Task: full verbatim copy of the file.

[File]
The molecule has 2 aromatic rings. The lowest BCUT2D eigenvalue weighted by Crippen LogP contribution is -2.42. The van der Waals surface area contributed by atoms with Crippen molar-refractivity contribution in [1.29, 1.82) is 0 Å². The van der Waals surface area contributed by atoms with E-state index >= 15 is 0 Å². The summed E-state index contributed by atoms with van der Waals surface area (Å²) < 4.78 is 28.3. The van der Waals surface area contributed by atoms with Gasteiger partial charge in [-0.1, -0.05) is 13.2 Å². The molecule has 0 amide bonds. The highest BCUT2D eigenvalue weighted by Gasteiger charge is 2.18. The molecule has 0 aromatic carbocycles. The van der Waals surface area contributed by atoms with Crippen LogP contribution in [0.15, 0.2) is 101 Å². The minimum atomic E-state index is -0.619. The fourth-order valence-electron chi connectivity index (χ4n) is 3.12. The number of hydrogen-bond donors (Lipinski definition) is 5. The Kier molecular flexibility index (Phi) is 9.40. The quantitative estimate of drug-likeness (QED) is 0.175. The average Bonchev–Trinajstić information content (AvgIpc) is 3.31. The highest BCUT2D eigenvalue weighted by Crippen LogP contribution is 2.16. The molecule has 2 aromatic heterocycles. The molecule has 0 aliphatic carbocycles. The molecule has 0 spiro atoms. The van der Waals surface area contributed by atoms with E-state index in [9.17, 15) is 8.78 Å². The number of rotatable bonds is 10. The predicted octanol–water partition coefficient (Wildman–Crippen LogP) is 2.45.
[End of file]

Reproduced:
The molecule has 2 aromatic rings. The lowest BCUT2D eigenvalue weighted by Crippen LogP contribution is -2.42. The van der Waals surface area contributed by atoms with Crippen molar-refractivity contribution in [1.29, 1.82) is 0 Å². The van der Waals surface area contributed by atoms with E-state index >= 15 is 0 Å². The summed E-state index contributed by atoms with van der Waals surface area (Å²) < 4.78 is 28.3. The van der Waals surface area contributed by atoms with Gasteiger partial charge in [-0.1, -0.05) is 13.2 Å². The molecule has 0 amide bonds. The highest BCUT2D eigenvalue weighted by Gasteiger charge is 2.18. The molecule has 0 aromatic carbocycles. The van der Waals surface area contributed by atoms with Crippen LogP contribution in [0.15, 0.2) is 101 Å². The minimum atomic E-state index is -0.619. The fourth-order valence-electron chi connectivity index (χ4n) is 3.12. The number of hydrogen-bond donors (Lipinski definition) is 5. The Kier molecular flexibility index (Phi) is 9.40. The quantitative estimate of drug-likeness (QED) is 0.175. The average Bonchev–Trinajstić information content (AvgIpc) is 3.31. The highest BCUT2D eigenvalue weighted by Crippen LogP contribution is 2.16. The molecule has 2 aromatic heterocycles. The molecule has 0 aliphatic carbocycles. The molecule has 0 spiro atoms. The van der Waals surface area contributed by atoms with E-state index in [9.17, 15) is 8.78 Å². The number of rotatable bonds is 10. The predicted octanol–water partition coefficient (Wildman–Crippen LogP) is 2.45.